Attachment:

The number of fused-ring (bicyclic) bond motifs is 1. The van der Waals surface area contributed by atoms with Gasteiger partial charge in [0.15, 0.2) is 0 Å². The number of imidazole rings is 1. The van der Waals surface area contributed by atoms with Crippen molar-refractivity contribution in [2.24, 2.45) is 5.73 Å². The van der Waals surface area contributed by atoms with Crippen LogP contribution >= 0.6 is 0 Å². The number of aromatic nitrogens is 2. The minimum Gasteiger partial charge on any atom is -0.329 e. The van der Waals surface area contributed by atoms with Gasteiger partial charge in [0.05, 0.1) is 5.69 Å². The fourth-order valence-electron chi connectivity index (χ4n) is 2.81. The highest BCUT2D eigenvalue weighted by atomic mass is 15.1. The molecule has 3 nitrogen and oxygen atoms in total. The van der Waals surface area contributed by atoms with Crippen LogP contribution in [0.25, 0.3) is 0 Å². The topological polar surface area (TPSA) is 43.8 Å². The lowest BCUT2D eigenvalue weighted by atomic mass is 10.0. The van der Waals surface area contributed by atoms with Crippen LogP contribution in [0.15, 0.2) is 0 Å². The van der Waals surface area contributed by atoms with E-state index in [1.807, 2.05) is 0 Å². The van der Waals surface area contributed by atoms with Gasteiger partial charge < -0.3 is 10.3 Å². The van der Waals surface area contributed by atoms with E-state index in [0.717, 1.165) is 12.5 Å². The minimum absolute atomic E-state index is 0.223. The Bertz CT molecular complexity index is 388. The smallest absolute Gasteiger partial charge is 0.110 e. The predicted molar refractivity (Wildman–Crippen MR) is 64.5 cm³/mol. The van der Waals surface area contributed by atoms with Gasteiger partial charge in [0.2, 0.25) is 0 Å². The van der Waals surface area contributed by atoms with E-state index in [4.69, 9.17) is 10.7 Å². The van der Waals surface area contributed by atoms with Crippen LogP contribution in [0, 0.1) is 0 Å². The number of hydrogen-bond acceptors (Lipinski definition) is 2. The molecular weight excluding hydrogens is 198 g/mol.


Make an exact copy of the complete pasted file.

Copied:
The number of fused-ring (bicyclic) bond motifs is 1. The van der Waals surface area contributed by atoms with Gasteiger partial charge in [0.15, 0.2) is 0 Å². The number of imidazole rings is 1. The van der Waals surface area contributed by atoms with Crippen molar-refractivity contribution in [2.24, 2.45) is 5.73 Å². The van der Waals surface area contributed by atoms with Crippen LogP contribution >= 0.6 is 0 Å². The number of aromatic nitrogens is 2. The minimum Gasteiger partial charge on any atom is -0.329 e. The van der Waals surface area contributed by atoms with Gasteiger partial charge in [0.05, 0.1) is 5.69 Å². The fourth-order valence-electron chi connectivity index (χ4n) is 2.81. The highest BCUT2D eigenvalue weighted by atomic mass is 15.1. The molecule has 3 nitrogen and oxygen atoms in total. The van der Waals surface area contributed by atoms with Crippen LogP contribution in [0.25, 0.3) is 0 Å². The topological polar surface area (TPSA) is 43.8 Å². The lowest BCUT2D eigenvalue weighted by atomic mass is 10.0. The van der Waals surface area contributed by atoms with Crippen LogP contribution in [0.15, 0.2) is 0 Å². The van der Waals surface area contributed by atoms with E-state index in [1.807, 2.05) is 0 Å². The van der Waals surface area contributed by atoms with Gasteiger partial charge < -0.3 is 10.3 Å². The van der Waals surface area contributed by atoms with E-state index in [0.717, 1.165) is 12.5 Å². The minimum absolute atomic E-state index is 0.223. The Bertz CT molecular complexity index is 388. The smallest absolute Gasteiger partial charge is 0.110 e. The predicted molar refractivity (Wildman–Crippen MR) is 64.5 cm³/mol. The van der Waals surface area contributed by atoms with Gasteiger partial charge in [0.2, 0.25) is 0 Å². The van der Waals surface area contributed by atoms with E-state index in [4.69, 9.17) is 10.7 Å². The van der Waals surface area contributed by atoms with Crippen LogP contribution in [0, 0.1) is 0 Å². The number of hydrogen-bond acceptors (Lipinski definition) is 2. The molecular weight excluding hydrogens is 198 g/mol.